Syringomyelia (SM) in Dogs: Symptoms, Causes, & Treatments

Syringomyelia (SM) in dogs is a severe, chronic condition that affects the spinal cord. When fluid-filled cavities or cysts — known as syrinxes — form within the central canal of the spinal cord, they can expand and cause damage to the spinal cord’s tissue. This process can lead to a variety of symptoms, ranging from mild discomfort to severe pain and partial paralysis. The condition is most commonly seen in certain toy breeds but can affect any dog.

There are different levels of severity in SM, classified as follows:


  • Grade 0: This represents a normal condition where there’s no syrinx or pre-syrinx, and no dilation present.
  • Grade 1: This involves dilation of the central canal that does not exceed two millimeters.
  • Grade 2: This indicates the presence of syringomyelia, characterized by central canal dilation exceeding two millimeters and the presence of a pre-syrinx or syrinx.

Moreover, each severity level is further categorized by a letter that denotes the age of the dog, given that SM is a condition that progresses over time. The age categories are:

  • A: Above five years of age
  • B: Between three and five years of age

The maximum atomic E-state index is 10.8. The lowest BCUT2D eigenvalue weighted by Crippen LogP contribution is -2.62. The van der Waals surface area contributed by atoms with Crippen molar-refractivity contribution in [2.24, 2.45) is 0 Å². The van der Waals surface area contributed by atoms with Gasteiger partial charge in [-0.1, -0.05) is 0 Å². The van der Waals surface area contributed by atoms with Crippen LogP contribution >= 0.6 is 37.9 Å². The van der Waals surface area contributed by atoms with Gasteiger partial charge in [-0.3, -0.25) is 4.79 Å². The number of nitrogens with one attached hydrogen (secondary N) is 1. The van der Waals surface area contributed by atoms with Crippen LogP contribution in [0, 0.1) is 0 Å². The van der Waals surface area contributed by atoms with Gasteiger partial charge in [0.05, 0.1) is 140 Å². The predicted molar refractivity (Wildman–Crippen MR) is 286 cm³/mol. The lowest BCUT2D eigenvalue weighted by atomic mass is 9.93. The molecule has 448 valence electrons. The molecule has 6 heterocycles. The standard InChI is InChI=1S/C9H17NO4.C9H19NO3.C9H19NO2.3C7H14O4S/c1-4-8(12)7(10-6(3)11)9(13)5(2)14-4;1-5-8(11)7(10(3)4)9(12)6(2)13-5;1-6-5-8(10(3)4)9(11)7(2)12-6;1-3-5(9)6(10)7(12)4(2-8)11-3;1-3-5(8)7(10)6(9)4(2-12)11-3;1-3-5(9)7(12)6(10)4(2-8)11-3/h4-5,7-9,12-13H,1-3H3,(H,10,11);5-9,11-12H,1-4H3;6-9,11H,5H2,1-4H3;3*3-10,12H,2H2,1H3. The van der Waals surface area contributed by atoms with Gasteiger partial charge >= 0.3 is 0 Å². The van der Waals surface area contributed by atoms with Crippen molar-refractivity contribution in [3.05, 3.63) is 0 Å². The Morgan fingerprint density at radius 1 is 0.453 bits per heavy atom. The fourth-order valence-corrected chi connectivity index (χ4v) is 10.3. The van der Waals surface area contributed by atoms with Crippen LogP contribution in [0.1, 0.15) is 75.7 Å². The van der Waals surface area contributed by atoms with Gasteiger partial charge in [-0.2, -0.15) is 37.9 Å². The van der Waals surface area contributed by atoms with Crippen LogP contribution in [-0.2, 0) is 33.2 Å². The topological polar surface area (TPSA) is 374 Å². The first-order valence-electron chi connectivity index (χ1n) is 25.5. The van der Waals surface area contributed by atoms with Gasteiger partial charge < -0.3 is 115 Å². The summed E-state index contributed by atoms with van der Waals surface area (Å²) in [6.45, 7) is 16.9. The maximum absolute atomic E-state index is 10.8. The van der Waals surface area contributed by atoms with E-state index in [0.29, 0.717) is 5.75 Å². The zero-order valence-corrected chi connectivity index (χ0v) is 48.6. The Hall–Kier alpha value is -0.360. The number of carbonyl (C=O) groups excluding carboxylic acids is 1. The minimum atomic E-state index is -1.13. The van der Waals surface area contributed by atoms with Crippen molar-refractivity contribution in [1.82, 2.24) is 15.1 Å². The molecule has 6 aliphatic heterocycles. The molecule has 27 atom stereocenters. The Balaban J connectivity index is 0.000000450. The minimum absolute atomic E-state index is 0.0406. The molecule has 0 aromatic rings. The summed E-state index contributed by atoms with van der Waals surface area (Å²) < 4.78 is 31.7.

• C: Between one and three years of age

Here’s what you should know about the symptoms, causes, and treatments for the condition.

Symptoms of syringomyelia (SM) in dogs

Syringomyelia can manifest a variety of symptoms in affected dogs, and the severity can vary widely. The most common symptom is pain, which may be acute or chronic, depending on the progression of the disease. You may also notice your dog expressing discomfort through whining, yelping, or showing reluctance to move their neck or head. Another telltale sign is excessive scratching — particularly at the neck and shoulder areas — without making physical contact with the body. This behavior is sometimes referred to as “phantom scratching” because it appears as if the dog is scratching at an itch that isn’t there. Other symptoms to look out for include:

  • Weakness or lameness in the limbs
  • Changes in behavior
  • Sensitivity to touch or sudden movements
  • Muscle wasting
  • Loss of balance
  • Scoliosis — or curvature of the spine — visible in some advanced cases
  • Seizures
  • Paralysis

To accurately diagnose syringomyelia in your dog, your veterinarian will begin with a thorough medical history and physical examination. The most definitive tool for diagnosing SM is magnetic resonance imaging (MRI). An MRI can provide detailed images of your dog’s brain and spinal cord, allowing for the visualization of fluid-filled cavities within the spinal cord that are characteristic of syringomyelia. Due to the need for the dog to remain perfectly still during the procedure, general anesthesia is usually required to conduct an MRI safely.

It’s also possible that your vet might recommend other diagnostic tests — such as X-rays or a myelogram — to rule out other conditions that can mimic the symptoms of syringomyelia. That said, it’s crucial to follow through with these diagnostic steps if you notice any signs of discomfort or unusual behavior in your dog. Remember, early diagnosis can significantly influence the management and outcome of this condition.